Figure 2 compares the magnitude of the normalized electric and magnetic polarizabilities for the two geometries of Fig. 1. These quantities reveal the capabilities of the “molecule” to induce an electric/magnetic dipole response to an electric/magnetic excitation. In this figure, their values are normalized to the maximum theoretically ideal values achievable by a lossless passive resonant particle. The individual silver nanoparticle, as expected, provides a relatively broad electric-based plasmonic resonant response centered at λ 0 = 476 nm, and a very weak magnetic response. In comparison, the molecule of Fig. 1(b) ensures a strong magnetic resonance at λ 0 = 502 nm, slightly red-shifted when compared to the individual electric resonance supported by each of the nanoparticles composing the molecule, consistent with our general findings in [10, 35].
In addition, the magnetic molecule also supports a resonant electric response at a shorter wavelength, due to the collective electric resonance of the six nanoparticles. The proper superposition of these two resonances, which relates to orthogonal field component with respect to each other and radiate in different planes of polarization, may pave the way to interesting applications for negative-index metamaterial technology in the visible, extending the findings of [10, 35] to 3D isotropic arrangements. In this regard, it is noticed that although here we are focusing on the electromagnetic response of this single collection of plasmonic nanoparticles, the use of this “pure” magnetic molecule in optical metamaterials may indeed be very promising. Our preliminary results in this matter show how such an artificial molecule, when used as the basic inclusion of an optical nanomaterial, may produce an effective negative permittivity and permeability similar to those found in [10, 35], but with purely isotropic response. We will report a detailed study of these properties in a future paper.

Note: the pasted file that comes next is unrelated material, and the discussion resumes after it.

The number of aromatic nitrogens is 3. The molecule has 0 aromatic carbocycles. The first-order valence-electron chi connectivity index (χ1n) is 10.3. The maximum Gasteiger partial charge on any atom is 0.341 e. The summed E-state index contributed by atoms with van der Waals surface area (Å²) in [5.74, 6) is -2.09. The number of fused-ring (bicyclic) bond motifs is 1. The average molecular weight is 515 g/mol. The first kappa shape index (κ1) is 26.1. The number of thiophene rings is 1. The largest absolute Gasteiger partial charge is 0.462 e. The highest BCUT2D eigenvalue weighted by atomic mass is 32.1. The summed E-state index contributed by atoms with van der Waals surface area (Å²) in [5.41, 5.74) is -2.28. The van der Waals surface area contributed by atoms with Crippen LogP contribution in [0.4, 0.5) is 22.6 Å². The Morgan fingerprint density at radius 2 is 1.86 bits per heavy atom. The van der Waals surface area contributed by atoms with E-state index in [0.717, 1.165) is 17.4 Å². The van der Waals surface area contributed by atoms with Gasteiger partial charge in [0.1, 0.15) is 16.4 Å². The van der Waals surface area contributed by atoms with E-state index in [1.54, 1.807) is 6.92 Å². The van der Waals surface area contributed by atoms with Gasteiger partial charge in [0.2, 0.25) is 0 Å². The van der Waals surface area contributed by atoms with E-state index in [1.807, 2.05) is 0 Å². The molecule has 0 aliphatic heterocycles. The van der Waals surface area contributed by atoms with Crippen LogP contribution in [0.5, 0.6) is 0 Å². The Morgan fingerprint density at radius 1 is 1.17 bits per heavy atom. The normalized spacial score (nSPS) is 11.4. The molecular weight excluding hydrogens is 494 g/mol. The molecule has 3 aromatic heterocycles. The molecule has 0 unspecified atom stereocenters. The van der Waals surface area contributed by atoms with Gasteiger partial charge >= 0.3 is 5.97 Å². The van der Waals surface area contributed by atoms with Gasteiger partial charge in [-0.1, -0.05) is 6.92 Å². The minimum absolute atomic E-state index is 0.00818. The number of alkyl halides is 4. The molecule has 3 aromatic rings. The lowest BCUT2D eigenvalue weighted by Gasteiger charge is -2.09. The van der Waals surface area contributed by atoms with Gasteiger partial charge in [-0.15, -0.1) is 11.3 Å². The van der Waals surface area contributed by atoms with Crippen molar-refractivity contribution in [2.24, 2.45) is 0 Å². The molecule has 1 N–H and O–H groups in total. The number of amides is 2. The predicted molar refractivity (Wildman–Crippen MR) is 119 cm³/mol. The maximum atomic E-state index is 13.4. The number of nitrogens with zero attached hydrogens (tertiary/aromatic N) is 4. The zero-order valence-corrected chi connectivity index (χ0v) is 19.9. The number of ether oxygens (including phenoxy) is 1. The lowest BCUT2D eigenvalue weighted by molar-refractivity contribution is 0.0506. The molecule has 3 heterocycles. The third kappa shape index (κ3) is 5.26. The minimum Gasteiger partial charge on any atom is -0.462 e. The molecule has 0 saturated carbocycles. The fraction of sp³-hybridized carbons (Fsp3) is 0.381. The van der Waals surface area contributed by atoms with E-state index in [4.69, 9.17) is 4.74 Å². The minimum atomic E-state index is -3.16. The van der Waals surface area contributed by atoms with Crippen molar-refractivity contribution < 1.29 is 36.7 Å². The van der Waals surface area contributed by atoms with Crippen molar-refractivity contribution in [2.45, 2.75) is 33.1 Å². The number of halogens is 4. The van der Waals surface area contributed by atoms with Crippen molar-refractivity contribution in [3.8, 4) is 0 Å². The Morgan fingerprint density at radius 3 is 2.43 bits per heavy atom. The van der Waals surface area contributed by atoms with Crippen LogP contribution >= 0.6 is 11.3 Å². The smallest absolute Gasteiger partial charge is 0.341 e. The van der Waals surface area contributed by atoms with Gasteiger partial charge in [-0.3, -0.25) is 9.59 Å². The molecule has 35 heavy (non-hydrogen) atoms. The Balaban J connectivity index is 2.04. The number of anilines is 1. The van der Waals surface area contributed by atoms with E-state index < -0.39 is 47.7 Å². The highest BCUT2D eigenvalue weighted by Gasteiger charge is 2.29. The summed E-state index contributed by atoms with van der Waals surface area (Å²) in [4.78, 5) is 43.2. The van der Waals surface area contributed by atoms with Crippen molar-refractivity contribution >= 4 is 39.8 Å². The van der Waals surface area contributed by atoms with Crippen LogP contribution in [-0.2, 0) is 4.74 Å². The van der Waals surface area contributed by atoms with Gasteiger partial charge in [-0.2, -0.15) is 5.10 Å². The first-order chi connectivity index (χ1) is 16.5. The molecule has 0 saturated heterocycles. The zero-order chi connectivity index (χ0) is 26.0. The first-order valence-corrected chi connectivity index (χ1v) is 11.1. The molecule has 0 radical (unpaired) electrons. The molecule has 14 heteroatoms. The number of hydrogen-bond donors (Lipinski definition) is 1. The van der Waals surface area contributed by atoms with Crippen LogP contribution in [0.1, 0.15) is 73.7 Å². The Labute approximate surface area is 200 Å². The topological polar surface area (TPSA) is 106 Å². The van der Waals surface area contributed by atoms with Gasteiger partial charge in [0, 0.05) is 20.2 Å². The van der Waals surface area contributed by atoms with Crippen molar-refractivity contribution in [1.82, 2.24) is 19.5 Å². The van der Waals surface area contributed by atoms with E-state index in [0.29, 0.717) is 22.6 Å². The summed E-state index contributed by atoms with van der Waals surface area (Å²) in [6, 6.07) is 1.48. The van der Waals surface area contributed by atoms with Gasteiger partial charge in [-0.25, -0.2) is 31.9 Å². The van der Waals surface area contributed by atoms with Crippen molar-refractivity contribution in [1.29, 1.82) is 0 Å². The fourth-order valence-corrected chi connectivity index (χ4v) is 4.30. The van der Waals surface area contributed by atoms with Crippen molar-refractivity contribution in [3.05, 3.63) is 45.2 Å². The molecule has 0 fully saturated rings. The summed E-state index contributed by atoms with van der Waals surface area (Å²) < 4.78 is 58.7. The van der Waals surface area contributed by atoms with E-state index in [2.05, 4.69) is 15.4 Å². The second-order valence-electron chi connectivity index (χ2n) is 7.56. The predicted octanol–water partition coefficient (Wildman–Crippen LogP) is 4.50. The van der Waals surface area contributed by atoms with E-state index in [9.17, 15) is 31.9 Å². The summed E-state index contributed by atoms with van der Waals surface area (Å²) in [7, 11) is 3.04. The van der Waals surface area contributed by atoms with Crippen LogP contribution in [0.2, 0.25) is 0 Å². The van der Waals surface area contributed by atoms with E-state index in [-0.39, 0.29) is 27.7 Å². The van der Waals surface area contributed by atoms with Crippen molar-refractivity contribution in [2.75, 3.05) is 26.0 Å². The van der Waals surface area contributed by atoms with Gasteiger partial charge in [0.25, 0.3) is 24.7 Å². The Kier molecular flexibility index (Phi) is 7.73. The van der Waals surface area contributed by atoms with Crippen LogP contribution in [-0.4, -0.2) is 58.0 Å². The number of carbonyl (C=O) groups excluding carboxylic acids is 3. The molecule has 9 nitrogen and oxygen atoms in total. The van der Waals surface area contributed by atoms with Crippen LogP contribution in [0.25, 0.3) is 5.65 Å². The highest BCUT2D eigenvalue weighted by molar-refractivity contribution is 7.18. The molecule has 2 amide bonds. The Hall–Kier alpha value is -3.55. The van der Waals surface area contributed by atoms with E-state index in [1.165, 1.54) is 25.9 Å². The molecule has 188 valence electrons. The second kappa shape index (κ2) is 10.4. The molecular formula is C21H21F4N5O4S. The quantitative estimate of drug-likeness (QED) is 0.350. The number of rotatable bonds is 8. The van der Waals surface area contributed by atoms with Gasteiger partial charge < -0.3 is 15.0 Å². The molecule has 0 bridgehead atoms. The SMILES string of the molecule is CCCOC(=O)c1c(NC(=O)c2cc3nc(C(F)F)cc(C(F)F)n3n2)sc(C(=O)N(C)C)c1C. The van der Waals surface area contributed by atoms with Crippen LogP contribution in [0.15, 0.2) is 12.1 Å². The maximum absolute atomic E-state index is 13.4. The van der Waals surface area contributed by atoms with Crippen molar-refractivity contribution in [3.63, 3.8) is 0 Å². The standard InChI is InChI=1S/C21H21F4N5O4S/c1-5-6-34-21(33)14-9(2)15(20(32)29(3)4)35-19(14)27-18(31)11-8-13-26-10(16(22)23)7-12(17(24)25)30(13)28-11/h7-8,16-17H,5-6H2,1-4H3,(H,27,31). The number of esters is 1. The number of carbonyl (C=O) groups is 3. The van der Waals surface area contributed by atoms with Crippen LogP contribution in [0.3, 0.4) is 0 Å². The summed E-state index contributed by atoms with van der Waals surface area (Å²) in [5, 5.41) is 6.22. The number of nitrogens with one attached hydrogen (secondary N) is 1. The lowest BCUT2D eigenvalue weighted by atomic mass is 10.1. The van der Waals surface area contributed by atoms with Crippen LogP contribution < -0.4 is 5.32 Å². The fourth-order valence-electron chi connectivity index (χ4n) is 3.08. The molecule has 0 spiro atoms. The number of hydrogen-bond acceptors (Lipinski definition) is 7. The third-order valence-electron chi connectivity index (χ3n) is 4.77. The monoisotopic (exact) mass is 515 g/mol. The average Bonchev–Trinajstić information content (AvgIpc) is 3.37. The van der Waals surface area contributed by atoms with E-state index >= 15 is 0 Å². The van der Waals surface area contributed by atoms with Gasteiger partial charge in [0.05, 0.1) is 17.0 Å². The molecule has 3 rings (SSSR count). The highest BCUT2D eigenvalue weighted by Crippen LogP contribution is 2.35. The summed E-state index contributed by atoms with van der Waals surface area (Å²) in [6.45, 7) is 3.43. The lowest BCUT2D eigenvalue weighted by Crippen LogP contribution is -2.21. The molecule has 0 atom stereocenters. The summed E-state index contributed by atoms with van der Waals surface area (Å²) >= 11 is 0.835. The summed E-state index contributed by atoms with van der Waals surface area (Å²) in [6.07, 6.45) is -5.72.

Returning to the individual molecule of Fig. 1(b), despite the presence of realistic material losses and frequency dispersion, Fig. 2 predicts that such molecule may indeed provide a strong magnetic response in the visible, supporting the interpretation of this nanostructure as a lumped isotropic magnetic molecule. Its bandwidth of operation, although clearly narrower than that of the electric resonance of Fig. 2(a), is still quite promising (it is noticed that here the geometries of Fig. 1(a) and 1(b) have been chosen to have the same overall radius, explaining the difference in operational bandwidth in the two geometries). It is worth noting that the relative robustness of this isotropic magnetic molecule, despite the small electrical size of each of its constituents, is provided by the strong coupling among the six nanoparticles composing the structure, consistent with the general bandwidth broadening and robustness to losses provided by closely spaced nanoresonators [33-34].